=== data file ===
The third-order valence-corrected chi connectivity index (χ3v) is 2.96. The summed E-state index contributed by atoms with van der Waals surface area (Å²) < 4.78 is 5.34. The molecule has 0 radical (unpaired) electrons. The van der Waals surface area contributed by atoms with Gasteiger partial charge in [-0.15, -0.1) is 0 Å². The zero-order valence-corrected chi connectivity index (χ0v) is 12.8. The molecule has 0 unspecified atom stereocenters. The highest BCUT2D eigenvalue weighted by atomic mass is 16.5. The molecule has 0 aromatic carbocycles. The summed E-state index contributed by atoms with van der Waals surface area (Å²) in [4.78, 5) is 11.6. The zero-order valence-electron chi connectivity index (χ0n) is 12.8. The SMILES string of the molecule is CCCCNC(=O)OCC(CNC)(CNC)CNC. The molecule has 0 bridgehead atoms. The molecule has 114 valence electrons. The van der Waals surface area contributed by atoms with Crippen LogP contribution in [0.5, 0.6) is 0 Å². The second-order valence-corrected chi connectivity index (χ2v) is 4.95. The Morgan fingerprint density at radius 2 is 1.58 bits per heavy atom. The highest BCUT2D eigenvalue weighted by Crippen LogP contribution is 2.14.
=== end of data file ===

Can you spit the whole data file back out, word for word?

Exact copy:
The third-order valence-corrected chi connectivity index (χ3v) is 2.96. The summed E-state index contributed by atoms with van der Waals surface area (Å²) < 4.78 is 5.34. The molecule has 0 radical (unpaired) electrons. The van der Waals surface area contributed by atoms with Gasteiger partial charge in [-0.15, -0.1) is 0 Å². The zero-order valence-corrected chi connectivity index (χ0v) is 12.8. The molecule has 0 unspecified atom stereocenters. The highest BCUT2D eigenvalue weighted by atomic mass is 16.5. The molecule has 0 aromatic carbocycles. The summed E-state index contributed by atoms with van der Waals surface area (Å²) in [4.78, 5) is 11.6. The zero-order valence-electron chi connectivity index (χ0n) is 12.8. The SMILES string of the molecule is CCCCNC(=O)OCC(CNC)(CNC)CNC. The molecule has 0 bridgehead atoms. The molecule has 114 valence electrons. The van der Waals surface area contributed by atoms with Crippen LogP contribution in [0.5, 0.6) is 0 Å². The second-order valence-corrected chi connectivity index (χ2v) is 4.95. The Morgan fingerprint density at radius 2 is 1.58 bits per heavy atom. The highest BCUT2D eigenvalue weighted by Crippen LogP contribution is 2.14.